The system memory 130 includes computer storage media in the form of volatile and/or nonvolatile memory such as read only memory (ROM) 131 and random access memory (RAM) 132. A basic input/output system 133 (BIOS), containing the basic routines that help to transfer information between elements within computing device 100, such as during start-up, is typically stored in ROM 131. RAM 132 typically contains data and/or program modules that are immediately accessible to and/or presently being operated on by processing unit 120. By way of example, and not limitation, FIG. 2 illustrates an operating system 134, other program modules 135, and program data 136.

The computing device 100 may also include other removable/non-removable, volatile/nonvolatile computer storage media. By way of example only, FIG. 2 illustrates a hard disk drive 141 that reads from or writes to non-removable, nonvolatile magnetic media. Other removable/non-removable, volatile/nonvolatile computer storage media that can be used with the exemplary computing device include, but are not limited to, magnetic tape cassettes, flash memory cards, digital versatile disks, digital video tape, solid state RAM, solid state ROM, and the like. The hard disk drive 141 is typically connected to the system bus 121 through a non-removable memory interface such as interface 140.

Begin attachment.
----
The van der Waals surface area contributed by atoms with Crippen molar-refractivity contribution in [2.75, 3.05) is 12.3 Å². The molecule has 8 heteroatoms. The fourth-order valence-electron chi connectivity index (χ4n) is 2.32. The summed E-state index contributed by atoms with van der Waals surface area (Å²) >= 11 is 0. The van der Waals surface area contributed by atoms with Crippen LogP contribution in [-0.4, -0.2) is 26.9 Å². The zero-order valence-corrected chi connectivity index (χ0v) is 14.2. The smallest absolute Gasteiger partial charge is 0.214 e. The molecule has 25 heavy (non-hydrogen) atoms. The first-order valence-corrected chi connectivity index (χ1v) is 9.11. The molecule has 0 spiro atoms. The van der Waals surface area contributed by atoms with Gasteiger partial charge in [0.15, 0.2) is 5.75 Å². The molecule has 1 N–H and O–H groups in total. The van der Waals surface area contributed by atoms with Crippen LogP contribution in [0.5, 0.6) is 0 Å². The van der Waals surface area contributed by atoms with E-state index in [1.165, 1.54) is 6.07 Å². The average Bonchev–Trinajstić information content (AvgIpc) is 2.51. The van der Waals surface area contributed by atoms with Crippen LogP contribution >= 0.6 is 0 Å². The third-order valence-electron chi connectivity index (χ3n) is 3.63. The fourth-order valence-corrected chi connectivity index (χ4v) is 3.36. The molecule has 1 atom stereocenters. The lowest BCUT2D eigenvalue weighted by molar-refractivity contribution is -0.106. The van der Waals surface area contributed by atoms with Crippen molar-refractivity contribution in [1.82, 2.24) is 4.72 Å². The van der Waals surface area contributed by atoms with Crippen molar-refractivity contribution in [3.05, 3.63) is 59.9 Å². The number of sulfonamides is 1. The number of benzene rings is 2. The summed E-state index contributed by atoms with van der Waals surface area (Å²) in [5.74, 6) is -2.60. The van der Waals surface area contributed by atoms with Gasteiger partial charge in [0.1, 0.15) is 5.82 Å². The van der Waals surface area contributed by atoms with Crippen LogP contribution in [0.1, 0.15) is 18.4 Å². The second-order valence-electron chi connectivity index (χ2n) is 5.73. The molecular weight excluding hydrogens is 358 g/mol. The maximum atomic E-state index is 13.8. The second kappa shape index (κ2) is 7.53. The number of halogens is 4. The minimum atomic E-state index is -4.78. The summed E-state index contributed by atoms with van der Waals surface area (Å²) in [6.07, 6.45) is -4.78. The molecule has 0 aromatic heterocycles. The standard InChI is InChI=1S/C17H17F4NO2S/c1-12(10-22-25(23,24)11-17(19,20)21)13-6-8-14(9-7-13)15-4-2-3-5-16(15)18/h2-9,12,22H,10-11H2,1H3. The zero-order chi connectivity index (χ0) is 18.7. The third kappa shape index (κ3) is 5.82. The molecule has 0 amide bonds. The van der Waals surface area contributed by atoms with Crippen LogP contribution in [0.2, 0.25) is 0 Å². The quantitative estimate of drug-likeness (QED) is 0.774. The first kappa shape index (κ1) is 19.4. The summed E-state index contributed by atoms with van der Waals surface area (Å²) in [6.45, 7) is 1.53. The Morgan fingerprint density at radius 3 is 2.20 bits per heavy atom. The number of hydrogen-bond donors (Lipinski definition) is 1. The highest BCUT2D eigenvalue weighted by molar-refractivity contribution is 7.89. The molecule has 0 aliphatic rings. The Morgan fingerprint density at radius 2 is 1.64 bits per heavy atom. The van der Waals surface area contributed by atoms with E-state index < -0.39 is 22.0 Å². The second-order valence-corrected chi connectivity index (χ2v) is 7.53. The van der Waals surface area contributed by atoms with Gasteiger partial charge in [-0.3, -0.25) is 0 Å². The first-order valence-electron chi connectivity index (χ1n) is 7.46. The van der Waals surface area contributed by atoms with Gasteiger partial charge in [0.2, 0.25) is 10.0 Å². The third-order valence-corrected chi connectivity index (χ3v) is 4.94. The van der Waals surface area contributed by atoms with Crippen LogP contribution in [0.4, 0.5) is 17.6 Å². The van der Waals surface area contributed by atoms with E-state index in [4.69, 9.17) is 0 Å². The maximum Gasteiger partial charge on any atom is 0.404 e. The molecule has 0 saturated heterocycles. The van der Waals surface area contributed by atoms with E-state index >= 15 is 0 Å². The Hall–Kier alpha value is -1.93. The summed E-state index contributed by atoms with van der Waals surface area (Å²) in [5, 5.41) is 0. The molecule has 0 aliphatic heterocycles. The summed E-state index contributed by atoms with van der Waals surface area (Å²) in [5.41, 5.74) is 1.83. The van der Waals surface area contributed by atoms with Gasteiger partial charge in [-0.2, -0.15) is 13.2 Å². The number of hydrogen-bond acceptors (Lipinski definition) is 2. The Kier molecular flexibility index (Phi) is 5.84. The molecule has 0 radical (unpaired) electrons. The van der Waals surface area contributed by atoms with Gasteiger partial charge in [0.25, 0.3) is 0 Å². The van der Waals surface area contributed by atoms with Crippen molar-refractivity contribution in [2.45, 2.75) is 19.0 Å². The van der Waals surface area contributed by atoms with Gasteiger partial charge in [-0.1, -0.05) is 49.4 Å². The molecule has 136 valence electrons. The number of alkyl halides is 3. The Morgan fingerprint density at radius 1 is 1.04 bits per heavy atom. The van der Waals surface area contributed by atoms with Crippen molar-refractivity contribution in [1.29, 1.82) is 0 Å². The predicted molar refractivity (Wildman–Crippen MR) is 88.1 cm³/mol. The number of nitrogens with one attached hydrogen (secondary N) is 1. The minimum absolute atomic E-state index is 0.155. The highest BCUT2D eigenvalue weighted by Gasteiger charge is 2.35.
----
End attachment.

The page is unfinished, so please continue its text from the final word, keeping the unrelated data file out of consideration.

The drives and their associated computer storage media discussed above and illustrated in FIG. 2, provide storage of computer readable instructions, data structures, program modules and other data for the computing device 100. In FIG. 2, for example, hard disk drive 141 is illustrated as storing an operating system 144, other program modules 145, and program data 146. Note that these components can either be the same as or different from operating system 134, other program modules 135 and program data 136. Operating system 144, other program modules 145 and program data 146 are given different numbers hereto illustrate that, at a minimum, they are different copies.